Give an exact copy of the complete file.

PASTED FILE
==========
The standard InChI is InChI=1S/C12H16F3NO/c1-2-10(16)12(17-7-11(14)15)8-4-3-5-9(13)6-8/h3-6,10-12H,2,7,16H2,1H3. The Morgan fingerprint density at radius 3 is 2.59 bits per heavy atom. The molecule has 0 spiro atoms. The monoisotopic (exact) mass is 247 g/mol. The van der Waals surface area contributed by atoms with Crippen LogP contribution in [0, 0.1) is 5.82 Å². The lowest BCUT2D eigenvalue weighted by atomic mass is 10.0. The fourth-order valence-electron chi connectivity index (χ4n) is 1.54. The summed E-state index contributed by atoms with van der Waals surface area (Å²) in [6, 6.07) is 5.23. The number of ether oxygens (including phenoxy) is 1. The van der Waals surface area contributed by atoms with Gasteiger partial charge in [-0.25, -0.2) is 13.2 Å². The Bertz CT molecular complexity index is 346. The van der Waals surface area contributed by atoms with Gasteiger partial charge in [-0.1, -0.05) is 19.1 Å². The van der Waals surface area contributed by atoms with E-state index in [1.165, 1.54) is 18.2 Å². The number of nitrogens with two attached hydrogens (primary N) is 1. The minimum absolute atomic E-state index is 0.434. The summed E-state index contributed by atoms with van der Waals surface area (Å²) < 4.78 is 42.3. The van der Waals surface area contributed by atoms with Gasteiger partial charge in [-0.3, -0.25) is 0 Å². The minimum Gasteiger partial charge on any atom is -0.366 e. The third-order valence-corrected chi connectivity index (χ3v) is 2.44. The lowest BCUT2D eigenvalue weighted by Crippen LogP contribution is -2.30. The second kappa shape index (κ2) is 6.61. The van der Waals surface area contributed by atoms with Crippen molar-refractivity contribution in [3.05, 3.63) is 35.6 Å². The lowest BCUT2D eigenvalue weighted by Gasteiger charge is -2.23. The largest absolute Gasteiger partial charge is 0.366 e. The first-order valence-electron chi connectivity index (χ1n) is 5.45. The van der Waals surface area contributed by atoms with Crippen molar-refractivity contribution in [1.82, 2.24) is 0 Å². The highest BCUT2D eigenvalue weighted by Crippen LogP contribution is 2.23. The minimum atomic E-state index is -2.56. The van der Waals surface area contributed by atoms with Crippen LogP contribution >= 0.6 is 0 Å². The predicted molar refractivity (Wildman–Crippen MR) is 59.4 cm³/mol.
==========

The standard InChI is InChI=1S/C12H16F3NO/c1-2-10(16)12(17-7-11(14)15)8-4-3-5-9(13)6-8/h3-6,10-12H,2,7,16H2,1H3. The Morgan fingerprint density at radius 3 is 2.59 bits per heavy atom. The molecule has 0 spiro atoms. The monoisotopic (exact) mass is 247 g/mol. The van der Waals surface area contributed by atoms with Crippen LogP contribution in [0, 0.1) is 5.82 Å². The lowest BCUT2D eigenvalue weighted by atomic mass is 10.0. The fourth-order valence-electron chi connectivity index (χ4n) is 1.54. The summed E-state index contributed by atoms with van der Waals surface area (Å²) in [6, 6.07) is 5.23. The number of ether oxygens (including phenoxy) is 1. The van der Waals surface area contributed by atoms with Gasteiger partial charge in [-0.25, -0.2) is 13.2 Å². The Bertz CT molecular complexity index is 346. The van der Waals surface area contributed by atoms with Gasteiger partial charge in [-0.1, -0.05) is 19.1 Å². The van der Waals surface area contributed by atoms with E-state index in [1.165, 1.54) is 18.2 Å². The number of nitrogens with two attached hydrogens (primary N) is 1. The minimum absolute atomic E-state index is 0.434. The summed E-state index contributed by atoms with van der Waals surface area (Å²) < 4.78 is 42.3. The van der Waals surface area contributed by atoms with Gasteiger partial charge in [-0.3, -0.25) is 0 Å². The minimum Gasteiger partial charge on any atom is -0.366 e. The third-order valence-corrected chi connectivity index (χ3v) is 2.44. The lowest BCUT2D eigenvalue weighted by Crippen LogP contribution is -2.30. The second kappa shape index (κ2) is 6.61. The van der Waals surface area contributed by atoms with Crippen molar-refractivity contribution in [3.05, 3.63) is 35.6 Å². The lowest BCUT2D eigenvalue weighted by Gasteiger charge is -2.23. The largest absolute Gasteiger partial charge is 0.366 e. The first-order valence-electron chi connectivity index (χ1n) is 5.45. The van der Waals surface area contributed by atoms with Crippen molar-refractivity contribution in [1.82, 2.24) is 0 Å². The highest BCUT2D eigenvalue weighted by Crippen LogP contribution is 2.23. The minimum atomic E-state index is -2.56. The van der Waals surface area contributed by atoms with Crippen LogP contribution >= 0.6 is 0 Å². The predicted molar refractivity (Wildman–Crippen MR) is 59.4 cm³/mol.